based on their training goals (details on the workouts in table 1-3; BB = Barbell, BA = Band, BW = Body Weight, CC = Cable Column, DB = Dumbbell, LB= Lower Body, MB = Medicine Ball, Oly = Olympic, Ply = Plyometric, SB = Stability Ball, UB = Upper Body). The latter may be logical in view of the fact that you certainly don't want a competitive athlete to be assigned to a training regimen of which you'd expect that it may be sub-optimal or even contradictory to his goals. On the other hand, the missing randomization raises the question of whether or not the following observations (cited literally from the results section), ...
  • Training different in the off-season is one thing, but what about combining training style? Is "Cardio in-between weights" a novel solution to the never-ending "before or after"-debate? A study from August 2012 would suggest just that - includes concrete workout suggestions to experiment with (learn more)
    Athletes whose disciples in track and field were more power based were able to see the highest increase in vertical jump over the twelve week training period. 
  • Group one were athletes who’s events were ATP based and had the highest need for quick, powerful movements (5.8% increases between pre and post testing). 
  • Group two was more anaerobic based and therefore saw a slightly lower increase (2.9% increase between pre and post testing). 
  • Athletes with a low training age are about to make high performance increases during early development (6.3% increase between pre and post testing)."
... are generalizable and/or a mere result of the goal- and sports-specific group assignment... what? Why that would matter? Well, assume Dombrowsky and the coaches of the athletes were totally off base and someone whose competing as an endurance runner would benefit most from doing the routine of a strongmen!? Unlikely, I know, but taking that for granted makes is a build in bias in favor of the current training paradigm you should be aware of, when you look at the study outcomes.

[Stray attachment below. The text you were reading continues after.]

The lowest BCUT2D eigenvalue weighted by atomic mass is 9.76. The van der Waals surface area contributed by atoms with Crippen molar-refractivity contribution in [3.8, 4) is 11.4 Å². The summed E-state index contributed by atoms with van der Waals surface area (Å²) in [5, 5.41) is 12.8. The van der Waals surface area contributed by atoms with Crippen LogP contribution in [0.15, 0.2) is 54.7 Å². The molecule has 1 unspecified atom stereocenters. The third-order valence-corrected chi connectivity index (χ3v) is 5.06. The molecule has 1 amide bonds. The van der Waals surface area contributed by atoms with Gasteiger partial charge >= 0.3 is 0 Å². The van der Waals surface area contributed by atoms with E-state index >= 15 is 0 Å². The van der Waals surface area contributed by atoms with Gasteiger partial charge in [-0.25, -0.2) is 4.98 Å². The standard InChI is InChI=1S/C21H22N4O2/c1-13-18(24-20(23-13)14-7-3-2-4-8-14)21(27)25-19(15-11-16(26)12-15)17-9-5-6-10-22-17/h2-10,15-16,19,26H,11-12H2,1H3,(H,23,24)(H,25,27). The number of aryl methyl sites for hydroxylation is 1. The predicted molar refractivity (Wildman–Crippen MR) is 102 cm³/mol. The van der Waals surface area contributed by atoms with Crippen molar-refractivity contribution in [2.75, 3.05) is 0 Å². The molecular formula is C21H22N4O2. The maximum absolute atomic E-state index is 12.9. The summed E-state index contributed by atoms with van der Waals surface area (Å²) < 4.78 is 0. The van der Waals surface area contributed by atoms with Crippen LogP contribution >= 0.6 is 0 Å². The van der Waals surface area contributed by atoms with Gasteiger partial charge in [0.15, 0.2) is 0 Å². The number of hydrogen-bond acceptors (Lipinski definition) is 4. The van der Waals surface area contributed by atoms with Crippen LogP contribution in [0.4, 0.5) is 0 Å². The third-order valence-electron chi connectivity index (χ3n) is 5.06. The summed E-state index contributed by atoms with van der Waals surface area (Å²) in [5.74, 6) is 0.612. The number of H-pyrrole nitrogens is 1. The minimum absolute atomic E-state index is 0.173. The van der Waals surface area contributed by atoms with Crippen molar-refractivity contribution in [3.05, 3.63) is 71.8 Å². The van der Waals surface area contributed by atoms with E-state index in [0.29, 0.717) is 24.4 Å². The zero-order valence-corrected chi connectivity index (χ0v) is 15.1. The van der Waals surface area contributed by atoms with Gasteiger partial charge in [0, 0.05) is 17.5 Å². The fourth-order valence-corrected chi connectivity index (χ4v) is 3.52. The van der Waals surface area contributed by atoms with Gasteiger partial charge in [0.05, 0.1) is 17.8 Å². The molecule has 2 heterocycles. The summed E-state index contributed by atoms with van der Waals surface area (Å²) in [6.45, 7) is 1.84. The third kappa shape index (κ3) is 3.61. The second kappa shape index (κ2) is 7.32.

Nutritional and other confounding factors

All training sessions were performed under the eyes of the performance coaching staff and accompanied by general conditioning work in the form of linear speed, general conditioning, and sport-specific training during the week.

Moreover, at the end of each strength and conditioning workout a Muscle Milk Collegiate shake was given to each athlete (250 kcal, 7g fat, 28g carbohydrate, 18g protein). Otherwise, subjects followed the individual nutrition plans, which happened to include a "holiday binge" (I assume) on Thanksgiving in week 10 ;-)



Suggested read: "You Want Maximal Performance & Size Gains + Complete Thigh Development? Then Full Squats are For You!" Learn why trying to impress the bros or girls at the gym by racking and reracking the largest weights is not going to cut it (read more)
Bottom line: I am not sure, whether the main message of the study at hand really is the superiority of one training regimen to other - this is particularly true in view of the previously mentioned limitations resulting from the missing randomization. Therefore, my personal take home and broadcast to your peers message would rather be:

"No matter what the specifics of your athletic goals may be, there is a resistance training regimen out there you can and should utilize at least during the off-season to build the muscular foundation that's necessary to excel in any sports!"

This primer on the inclusion of goal-specific strength training into otherwise sports-specific workout routines is yet obviously valid for everyone from the (semi-)professional athlete and gymrat over the people who "just wanna look good naked" to the baby boomer who realizes that it's about time to make sure he or she won't be sitting in a wheelchair or be sarcopenic and bed-ridden in couple of years: Hit the weights, folks! Now!

References
  • Dombrowsky, D. The Effects of Resistance T raining Prioritization In NCAA Division I T rack and Field Athletes. Master' s Theses. 2013; paper 399.